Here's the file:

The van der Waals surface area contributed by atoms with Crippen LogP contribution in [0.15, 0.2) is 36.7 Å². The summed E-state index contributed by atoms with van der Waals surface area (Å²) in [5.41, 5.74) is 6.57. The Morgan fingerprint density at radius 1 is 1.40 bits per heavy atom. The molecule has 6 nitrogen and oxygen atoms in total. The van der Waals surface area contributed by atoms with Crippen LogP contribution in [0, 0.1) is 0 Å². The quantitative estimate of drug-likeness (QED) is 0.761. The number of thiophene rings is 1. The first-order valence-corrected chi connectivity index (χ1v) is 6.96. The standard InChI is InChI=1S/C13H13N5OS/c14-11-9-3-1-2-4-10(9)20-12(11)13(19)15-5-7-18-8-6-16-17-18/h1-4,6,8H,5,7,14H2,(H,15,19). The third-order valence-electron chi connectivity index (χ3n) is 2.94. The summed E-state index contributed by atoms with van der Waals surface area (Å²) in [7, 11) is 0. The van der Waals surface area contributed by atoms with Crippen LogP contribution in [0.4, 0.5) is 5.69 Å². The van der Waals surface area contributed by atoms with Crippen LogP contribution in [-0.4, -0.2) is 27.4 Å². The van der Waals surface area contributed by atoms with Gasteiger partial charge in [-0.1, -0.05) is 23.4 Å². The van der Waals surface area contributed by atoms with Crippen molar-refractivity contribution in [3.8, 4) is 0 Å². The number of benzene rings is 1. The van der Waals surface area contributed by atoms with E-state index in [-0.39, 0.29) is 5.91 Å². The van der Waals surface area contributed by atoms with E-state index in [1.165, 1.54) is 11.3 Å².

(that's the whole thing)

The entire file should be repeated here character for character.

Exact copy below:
The van der Waals surface area contributed by atoms with Crippen LogP contribution in [0.15, 0.2) is 36.7 Å². The summed E-state index contributed by atoms with van der Waals surface area (Å²) in [5.41, 5.74) is 6.57. The Morgan fingerprint density at radius 1 is 1.40 bits per heavy atom. The molecule has 6 nitrogen and oxygen atoms in total. The van der Waals surface area contributed by atoms with Crippen LogP contribution in [0, 0.1) is 0 Å². The quantitative estimate of drug-likeness (QED) is 0.761. The number of thiophene rings is 1. The first-order valence-corrected chi connectivity index (χ1v) is 6.96. The standard InChI is InChI=1S/C13H13N5OS/c14-11-9-3-1-2-4-10(9)20-12(11)13(19)15-5-7-18-8-6-16-17-18/h1-4,6,8H,5,7,14H2,(H,15,19). The third-order valence-electron chi connectivity index (χ3n) is 2.94. The summed E-state index contributed by atoms with van der Waals surface area (Å²) in [7, 11) is 0. The van der Waals surface area contributed by atoms with Crippen LogP contribution in [0.4, 0.5) is 5.69 Å². The van der Waals surface area contributed by atoms with Crippen LogP contribution in [-0.4, -0.2) is 27.4 Å². The van der Waals surface area contributed by atoms with Gasteiger partial charge in [-0.1, -0.05) is 23.4 Å². The van der Waals surface area contributed by atoms with Crippen molar-refractivity contribution in [3.8, 4) is 0 Å². The number of benzene rings is 1. The van der Waals surface area contributed by atoms with E-state index in [-0.39, 0.29) is 5.91 Å². The van der Waals surface area contributed by atoms with E-state index in [1.165, 1.54) is 11.3 Å².